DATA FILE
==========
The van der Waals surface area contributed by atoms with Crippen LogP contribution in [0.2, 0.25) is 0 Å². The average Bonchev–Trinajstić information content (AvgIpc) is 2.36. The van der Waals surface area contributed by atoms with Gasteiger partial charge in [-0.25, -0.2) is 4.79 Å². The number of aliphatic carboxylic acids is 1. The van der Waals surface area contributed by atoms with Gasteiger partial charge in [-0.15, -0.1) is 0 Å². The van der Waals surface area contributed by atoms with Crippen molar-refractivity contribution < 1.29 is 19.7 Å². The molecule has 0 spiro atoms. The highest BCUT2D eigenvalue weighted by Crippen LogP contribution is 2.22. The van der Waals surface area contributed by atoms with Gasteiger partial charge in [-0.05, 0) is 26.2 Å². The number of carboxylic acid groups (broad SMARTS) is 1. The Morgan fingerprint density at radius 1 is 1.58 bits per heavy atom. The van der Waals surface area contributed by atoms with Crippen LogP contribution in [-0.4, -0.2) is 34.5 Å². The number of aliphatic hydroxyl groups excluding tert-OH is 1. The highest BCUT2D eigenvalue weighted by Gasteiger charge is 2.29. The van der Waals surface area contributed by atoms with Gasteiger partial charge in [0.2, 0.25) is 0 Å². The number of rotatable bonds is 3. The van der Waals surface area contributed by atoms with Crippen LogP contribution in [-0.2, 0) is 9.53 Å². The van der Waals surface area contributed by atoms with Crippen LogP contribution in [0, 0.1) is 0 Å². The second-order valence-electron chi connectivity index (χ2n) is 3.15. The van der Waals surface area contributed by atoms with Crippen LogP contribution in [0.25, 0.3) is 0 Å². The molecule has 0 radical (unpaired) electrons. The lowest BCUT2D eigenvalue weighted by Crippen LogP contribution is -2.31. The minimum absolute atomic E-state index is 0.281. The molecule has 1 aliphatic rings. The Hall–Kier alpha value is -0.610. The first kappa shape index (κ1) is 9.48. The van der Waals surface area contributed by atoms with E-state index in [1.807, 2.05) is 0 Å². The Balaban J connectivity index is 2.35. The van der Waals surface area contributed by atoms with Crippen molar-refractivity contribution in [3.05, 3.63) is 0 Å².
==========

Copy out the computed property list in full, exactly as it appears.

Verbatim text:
The van der Waals surface area contributed by atoms with Crippen LogP contribution in [0.2, 0.25) is 0 Å². The average Bonchev–Trinajstić information content (AvgIpc) is 2.36. The van der Waals surface area contributed by atoms with Gasteiger partial charge in [-0.25, -0.2) is 4.79 Å². The number of aliphatic carboxylic acids is 1. The van der Waals surface area contributed by atoms with Gasteiger partial charge in [-0.15, -0.1) is 0 Å². The van der Waals surface area contributed by atoms with Crippen molar-refractivity contribution < 1.29 is 19.7 Å². The molecule has 0 spiro atoms. The highest BCUT2D eigenvalue weighted by Crippen LogP contribution is 2.22. The van der Waals surface area contributed by atoms with Gasteiger partial charge in [-0.05, 0) is 26.2 Å². The number of carboxylic acid groups (broad SMARTS) is 1. The Morgan fingerprint density at radius 1 is 1.58 bits per heavy atom. The van der Waals surface area contributed by atoms with Crippen LogP contribution in [-0.4, -0.2) is 34.5 Å². The number of aliphatic hydroxyl groups excluding tert-OH is 1. The highest BCUT2D eigenvalue weighted by Gasteiger charge is 2.29. The van der Waals surface area contributed by atoms with Gasteiger partial charge in [0.2, 0.25) is 0 Å². The number of rotatable bonds is 3. The van der Waals surface area contributed by atoms with Crippen LogP contribution in [-0.2, 0) is 9.53 Å². The van der Waals surface area contributed by atoms with Crippen LogP contribution in [0, 0.1) is 0 Å². The second-order valence-electron chi connectivity index (χ2n) is 3.15. The van der Waals surface area contributed by atoms with Crippen LogP contribution in [0.25, 0.3) is 0 Å². The molecule has 0 radical (unpaired) electrons. The lowest BCUT2D eigenvalue weighted by Crippen LogP contribution is -2.31. The minimum absolute atomic E-state index is 0.281. The molecule has 1 aliphatic rings. The Hall–Kier alpha value is -0.610. The first kappa shape index (κ1) is 9.48. The van der Waals surface area contributed by atoms with E-state index in [1.807, 2.05) is 0 Å². The Balaban J connectivity index is 2.35. The van der Waals surface area contributed by atoms with Crippen molar-refractivity contribution in [3.05, 3.63) is 0 Å².